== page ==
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Lethbridge Herald Newspaper Archives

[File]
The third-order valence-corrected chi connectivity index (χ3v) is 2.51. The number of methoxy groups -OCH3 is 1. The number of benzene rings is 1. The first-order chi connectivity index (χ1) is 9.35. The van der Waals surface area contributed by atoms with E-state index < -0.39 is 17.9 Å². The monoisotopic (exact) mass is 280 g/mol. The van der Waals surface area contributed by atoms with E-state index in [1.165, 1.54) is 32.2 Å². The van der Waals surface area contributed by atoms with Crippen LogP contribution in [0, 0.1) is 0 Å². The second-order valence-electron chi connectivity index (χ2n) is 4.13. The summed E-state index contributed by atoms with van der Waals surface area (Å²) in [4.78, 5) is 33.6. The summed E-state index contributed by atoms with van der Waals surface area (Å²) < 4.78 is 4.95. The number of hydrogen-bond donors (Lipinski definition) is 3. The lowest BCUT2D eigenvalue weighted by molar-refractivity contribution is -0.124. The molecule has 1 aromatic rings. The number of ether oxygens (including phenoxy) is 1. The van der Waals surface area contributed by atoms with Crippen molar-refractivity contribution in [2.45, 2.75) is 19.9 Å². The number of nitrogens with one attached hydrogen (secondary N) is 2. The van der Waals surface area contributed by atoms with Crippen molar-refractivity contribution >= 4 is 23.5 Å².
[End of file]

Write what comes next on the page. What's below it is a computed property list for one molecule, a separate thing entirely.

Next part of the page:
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Lethbridge Herald, The (Newspaper) - October 31, 1972, Lethbridge, Alberta HCrvMD Tuesday, 01, 1972- Doris Clark RICKARD "11 winter comes, can spring be far And if the glass eye cracks, is the vision jumbled? Worst thing about winter is Hie glass eye freezing up. I remember those cold winters at Binlseye Ranch, riding Peepers, the horse with the glass eye like myself. Poor little nag, lie suffered in the cold. I used to have to take his glass eye out and stuff it into my underwear to warm it up. Then I'd slip it in, very quickly, and aim it. You had to be fast because it would freeze up in a second. Sometimes it would take me 15 minutes to force myself out of my bunk in the cookhouse. I got so I could put my overcaot on in bed, then leap out and run downstairs and light the fire. We had to break the ice in the washbasin to wash. It was torture pulling the glass eye in. You had to slip it in fast after making up your mind who you wanted to look at. I'd say to myself, "You better look at Uncle Max this morning." I knew Uncle Max wanted to talk about the fence on the south side of the northeast quarter of section 25 south of the northeasterly run- ning Crooked Creek, i So I had to look at Uncle Max at breakfast. So I'd break the ice, wash, and slip the glass eye In, aiming it to the right. Uncle Max sat to the right of me at the breakfast table. It was so cold, the glass peeper would freeze right in place in a second. I had to talk to Uncle Max all through breakfast. It I spoke to anyone else, they thought I was talking to Uncle Max. 'Get some anti-freoze in that horse of he said one morning. "He's staring at me all the time. Gives me the willies." i "And put some in says the cook. I didn't answer, not wanting to get cut off, the pancake .supply. A good anti-freeze is 100 per cent proof Scotch. It has to be strong, because those Birdscyc Ranch winters will freeze anything of lesser quality! Shed a tear for Peepers, lie stared so hard at a cute little filly his lens cracked. Well I'm glad the election is over, aren't you? Three good men had to lose. It's a crying shame. I think when these guys first go into a contest, some- one should take them aside and of you to win and the disappointment is shattering. Goodnight boys! Here's looking at Successful living ffliWaWSiiiW DEAR DORIS: We had arguments, my hus- band and I, about everything: money, another baby, sex, love, all those important tilings in marriage. Tbat is, I tried to talk to him, but he would not talk our problems out or go to a counsellor. So I went lo his doctor with him, and the doctor said: "Why the H... do you want another And my husband just let him t-o on like that. I have been away from him two years, with our one son, and now close friends are wanting me to give him another chance. They say he wants more kids now. But it isn't as if I hadn't given him one chance after an- other. I never got any help with anything. I don't love him any more; why does a husband say all the right things after the wrong has been done? Will it bother my boy not having a father? He never played will] him. Wanting Love, Not Arguments. DEAR WANTING: Pretty hard to bring love to life, once it has been thorough- ly killed. This has to your decision. Tt is possible TCob has grown up a little: perhaps your friends have helped him see the light. I'd say he ought to do some high cliiss courting before he could hope to re-awaken any feeling in you. A boy does need a father but ens who knows Iww to do some fathering. It can get pretty lonely, go- Ing it alono. DEAR DORIS: Has the medical profession in the last few yca-s come up with a cause for stuttering? la there any cure for it? It used fo be thought to be Urinary calculi in cattle on range and in ieedlot By DTI. C. B. n ATMS Y Animal Physiologist Lcllibridge Research Station Urinary calculi in cattle and sheep can be subdivided into those that in animals on range and those that form in animals in the fcedlot. Calculi from range animals contain amorphous silica as the prin- cipal mineral constituent, al- though calcium oxalate anil cal- cium carbonate are sometimes present as well. Most calculi from animals are com- posed of magnesium phosphate usually in tlie form of (he min- eral sfruvile (magnesium am- monium fn addi- tion, calcium inn cnrbiiiVitr, and calcium alnte aro si timers foiuvL Kach of the; individual miner- al consi.iUis.mts of calculi arc ruyrrnol components of urine. Cnlcnlic form wht-n concent ra- tions of the constituents come excessively high or when relationships between them al- ter. Supplying one ounce of am- monium chloride per head per tfay to feedlot cattle has been found to reduce the incidence of urina ry tract obstruct ion due to calculi. The ammonium chloride is believed to act by increasing the acidity of the ur- ine, thus increasing the solubil- ity of the minerals that form the calculi. Urinary tract obstruction by calculi is a persistent problem among cattle in fecdlols in western Canada. However, it would unwise to make rec- ommendations for the preven- tion of .such calculi because very little Is known of their chemical composition. It might seem reasonable to asuurne (hat calculi that affect caitle in Iho feerllot would be of the foc'llot 1 ypc. ft m list bo re croj; m zed. however, that many cattle in ic cd lots we r a i.scd on I he range and that they could have had range-type calculi in their urinary tracts at the time they were transferred to tlw fcedlot. In su ch a case, remed iea de- signed to prevent the growth tit feedl ot-type calculi would not be applicable. A survey of the chemical composition of calculi from fcedlot cattle would help to an- swer the question of their ori- gin and provide a basis for establishing preventive meas- ures. Information concerning the origin and nutritional his- tory of the animals from which the calculi were obtained would add lo the value of tho survey. At the Lethbrulge Research Station we arc attcmtping to carry old such a survey. For this we rely upon the co-opera- tion of fcedlot operators, veter- inarians, and others in provid- ing us with calculus specimens. Wo shnulri bo grateful if any- one with .specimens of known history would .send them to 113 together with any available de- tails relating to the locale where the animal was raised and its diet both before and after it was transferred to tho feedlot. A report on tho out- come of the investigation will be sent to each coopcrator. entirely due to nerves. Is this true? My Son Stutters. DEAR STUTTERS: Nervous lension is still to blame, especially in the case of a young child. Between two and five he may try to say some- thing, get stuck, try over again. Your job is to find out what is making him tense. Ignore the stuttering, relax and help him to relax. Listen patiently. Fatigue may one cause; the slammcring child needs more rest than other children. An emotional shock may mean you must calm his fears, let- ting him pour out all his anx- iety, and ignoring it if he stut- If he has been forcibly stop- ped from thiunb sucking or nail biting, or from using his Itft hand when ha is a left- handed child, these things may start him stuttering. Work towards peace, serenity m the home. Keep excitement down; and avoid household wrangling and quarrelling. I am attaching a list of lit- erature available which may help; hut if the stutlering is severe you may need Ihe help of a speech therapist. DEAR DOHIS: I have a friend who is 18 and could very well on the verge of corruption! lie is drinking incessantly and is experiment- ing with smoking weed. He won't let anyone talk to liim. He comes from a strictly re- ligious family. I consider he has been deprived of an identity all liis oivn and has received sec- ond best love from his parents. They don't praise him as they do the oldest. I can't see why because lie is a brilliant and talented person. I like him but I don't know if I like him enough to become his best girl friend. It seems I'd have to, if I were to try to reach him. Then he might quit if lie knew how much it hurt me to see him injuring him- self by taking pot. Pot-Fourri of Trouble. DEAR POT-POURRI: 1 go along with your diagnos- is. He needs admiration and praise from his parents not comparisons with Ms older bro- tlier who has had the edge on him ever since he was born. It happens all too often this way, when parents can't see it is they are doing in downgrading the second one. Bobby Burns was right when he stressed Iww much we need to "see ourselves as otliccs sec us." Don't sacrifice yourself on tho altar of friendship. Find ways to give him a builchn if you can, but keep heart-whole and stand by ready lo give moral support. If he lias Iwen brought up slricUy, as well as in the dis- couraging shadow of bis broth- er, the key in victory is lo en- courage him it) activities which will porsuatlc him that he is worth something after all, DEAR DORIS: I am worried alxnit a yoiing lady, now 15, who for tho last eight years of her life lias de- veloped a complex. A well- loved great aunt died when she was seven, and she was the one who had taken an interest in Judy. Now Judy's features are set in grim fashion. Sire hates her loooks and feels everyone is against her. Another aunt suggests that what she should have been given was sympathy and under- standing when her great aunt died. But no one helped the child with her grief. Her moth- er lias always been too busy with the other children and is more inclined to scold Judy than to be patient or loving with hor. I just thought you might have a pamphlet you could send her. It might help if she were to buy a real nice jacket or pant suit something strik- ing. Instead of this her mother seems to be always dressing all her children in faded out- grown clothes. If you don't feel it wise use the money I am sending for something else. Just An Onlooker. DEAR ONLOOKER: Judy is not the first little girl who was more devastated by a death in the family than anyone imagined. The aunt is right; she should have been talked to, helped to understand about death ami to realize that tljere were other lovirig ami helpful people in the world besides her dear great aunt. I can't see sending her any type of pamphlet or advice, un- asked. Instead, I would suggest you become her friend, to the point where she trusts you and accepts your affection. Then perhaps you could guMe her to write to me herself. DEAR DORIS: I am a widow getting mar- ried to a widower. We plan lo be married in church but only have witnesses Please tell me how we walk into church and any other pointers, Widow- DEAR WIDOW: Your alternatives are: 1. You and your groom walk in from side front, with the min- ister. The two witnesses are already sealed in a front pew. They may rise and stand by your side dtuing the ceremony. Or they may remain seated, rising to follow you to tbe reg- ister later, 2, If there are additional guests, you may walk down tho aisle preceded by your atten- dant; and meet the groom at the bottom of the steps in Ihe usual manner. You can still have a lovely coTcmon y, wi Lli or wi I hout guests; and I would suggest background organ music. Main thing is to gel llicre. Congratu- lations and hnppy landings 1 (Do you have a problem? Do you need help in solving a problem? If so, write Doris Clark, 66 RoGcctan? Avenue, Ilamillon, Ontario, and en- close an dght-cent-stampwl, self-addressed envelope. She h.is been active for 25 years In the field of human rela- tions, with broad experience In social work and career planning.) ;